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Leibniz : The Polymath

Gottfried Wilhelm von Leibniz (July 1, 1646 – November 14, 1716) was a German mathematician and philosopher. He was the son of a professor of moral philosophy.

Leibniz is described as follows:

     "Leibniz was a man of medium height with a stoop, broad-shouldered but bandy-legged, as capable of thinking for several days sitting in the same chair as of travelling the roads of Europe summer and winter. He was an indefatigable worker, a universal letter writer (he had more than 600 correspondents), a patriot and cosmopolitan, a great scientist, and one of the most powerful spirits of Western civilization."

Leibniz, who occupies a prominent place in the history of mathematics and the history of philosophy, is one of the great renaissance men of Western thought.

Leibniz was one of the great polymaths of the modern world. Moreover, a list of his significant contributions is almost as long as the list of his activities. As an engineer, he worked on calculating machines, clocks, and even mining machinery. As a librarian, he more or less invented the modern idea of cataloging  As a mathematician, he not only produced ground-breaking work in what is now called Topology, but came up with the Calculus independently of (though a few years later than) Newton, and his notation has become the standard. In logic, he worked on Binary Systems, among numerous other areas. As a physicist, he made advances in mechanics, specifically the theory of momentum. He also made contributions to Linguistics, History, Aesthetics, and Political Theory.

He became one of the most prolific inventors in the field of mechanical calculators. While working on adding automatic multiplication and division to Pascal's calculator, he was the first to describe a pinwheel calculator in 1685 and invented the Leibniz wheel, used in the arithmometer, the first mass-produced mechanical calculator. He also refined the binary number system, which is at the foundation of virtually all digital computers.

As a  Mathematician, Leibniz was a creative genius . During his stay in Paris, Leibniz developed the basic features of his version of the calculus. He was trying  to develop a good notation for his calculus and at first his calculations were clumsy. On 21 November 1675 he wrote a manuscript using the ? f(x)dx notation for the first time. In the same manuscript the product rule for differentiation is given. By autumn 1676 Leibniz discovered the familiar d(xn) = nxn-1dx for both integral and fractional n. This notations are still being used as the standard notations.

In 1684 Leibniz published details of his differential calculus in Nova Methodus pro Maximis et Minimis, itemque Tangentibus... in Acta Eruditorum, a journal established in Leipzig two years earlier. The paper contained the familiar  d  notation, the rules for computing the derivatives of powers, products and quotients.

In 1686 Leibniz published, in Acta Eruditorum, a paper dealing with the integral calculus with the first appearance in print of the ?  notation.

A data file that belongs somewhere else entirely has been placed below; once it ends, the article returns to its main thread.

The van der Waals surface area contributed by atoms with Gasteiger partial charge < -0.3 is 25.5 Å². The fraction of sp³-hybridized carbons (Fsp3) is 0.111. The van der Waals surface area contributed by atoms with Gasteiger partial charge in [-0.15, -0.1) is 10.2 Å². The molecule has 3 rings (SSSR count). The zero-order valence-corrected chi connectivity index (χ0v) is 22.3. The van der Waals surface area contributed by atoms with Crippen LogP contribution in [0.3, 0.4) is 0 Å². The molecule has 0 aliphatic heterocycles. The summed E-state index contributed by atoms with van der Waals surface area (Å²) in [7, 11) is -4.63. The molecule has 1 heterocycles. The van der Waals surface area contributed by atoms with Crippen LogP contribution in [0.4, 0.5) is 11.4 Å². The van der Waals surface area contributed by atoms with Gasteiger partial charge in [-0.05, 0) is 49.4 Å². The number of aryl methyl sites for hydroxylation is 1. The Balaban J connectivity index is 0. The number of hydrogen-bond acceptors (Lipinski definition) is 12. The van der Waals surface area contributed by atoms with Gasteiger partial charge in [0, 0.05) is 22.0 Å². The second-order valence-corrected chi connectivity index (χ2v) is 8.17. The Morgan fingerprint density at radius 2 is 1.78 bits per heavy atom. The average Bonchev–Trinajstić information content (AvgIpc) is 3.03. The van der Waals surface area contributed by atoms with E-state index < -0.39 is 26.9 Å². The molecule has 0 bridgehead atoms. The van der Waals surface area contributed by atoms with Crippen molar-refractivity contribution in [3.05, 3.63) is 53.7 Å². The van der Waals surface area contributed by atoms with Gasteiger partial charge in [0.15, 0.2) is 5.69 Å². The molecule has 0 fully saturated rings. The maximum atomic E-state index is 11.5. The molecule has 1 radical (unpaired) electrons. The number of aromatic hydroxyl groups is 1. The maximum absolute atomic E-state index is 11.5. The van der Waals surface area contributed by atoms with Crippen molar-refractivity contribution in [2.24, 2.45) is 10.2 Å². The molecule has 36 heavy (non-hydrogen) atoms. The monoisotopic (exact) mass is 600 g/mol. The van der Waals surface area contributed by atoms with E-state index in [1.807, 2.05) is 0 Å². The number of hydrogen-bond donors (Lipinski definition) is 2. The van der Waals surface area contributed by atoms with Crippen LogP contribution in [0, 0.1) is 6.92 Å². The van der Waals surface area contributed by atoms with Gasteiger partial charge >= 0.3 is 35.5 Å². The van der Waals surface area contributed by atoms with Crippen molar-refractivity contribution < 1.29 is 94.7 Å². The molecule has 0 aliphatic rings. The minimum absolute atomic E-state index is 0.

Another of Leibniz's great achievements in mathematics was his development of the Binary System of arithmetic. Another major mathematical work by Leibniz was his work on Determinants which arose from his developing methods to solve systems of Linear Equations. Although he never published this work in his lifetime, he developed many different approaches to the topic with many different notations being tried out to find the one which was most useful.


Image : Leibniz's notes from 1669-1704

Another important piece of mathematical work undertaken by Leibniz was his work on dynamics. He criticized Descartes' ideas of Mechanics and examined what are effectively kinetic energy, potential energy and momentum.

Leibniz's lifelong aims was to collate all human knowledge and he put much energy into promoting scientific societies.

Ross points out-

It is ironical that one so devoted to the cause of mutual understanding should have succeeded only in adding to intellectual chauvinism and dogmatism. There is a similar irony in the fact that he was one of the last great polymaths - not in the frivolous sense of having a wide general knowledge, but in the deeper sense of one who is a citizen of the whole world of intellectual inquiry. He deliberately ignored boundaries between disciplines, and lack of qualifications never deterred him from contributing fresh insights to established specialisms. Indeed, one of the reasons why he was so hostile to universities as institutions was because their faculty structure prevented the cross-fertilization of ideas which he saw as essential to the advance of knowledge and of wisdom. The irony is that he was himself instrumental in bringing about an era of far greater intellectual and scientific specialism, as technical advances pushed more and more disciplines out of the reach of the intelligent layman and amateur.



School of Mathematics and Statistics
University of St Andrews, Scotland
and various other internet sources.



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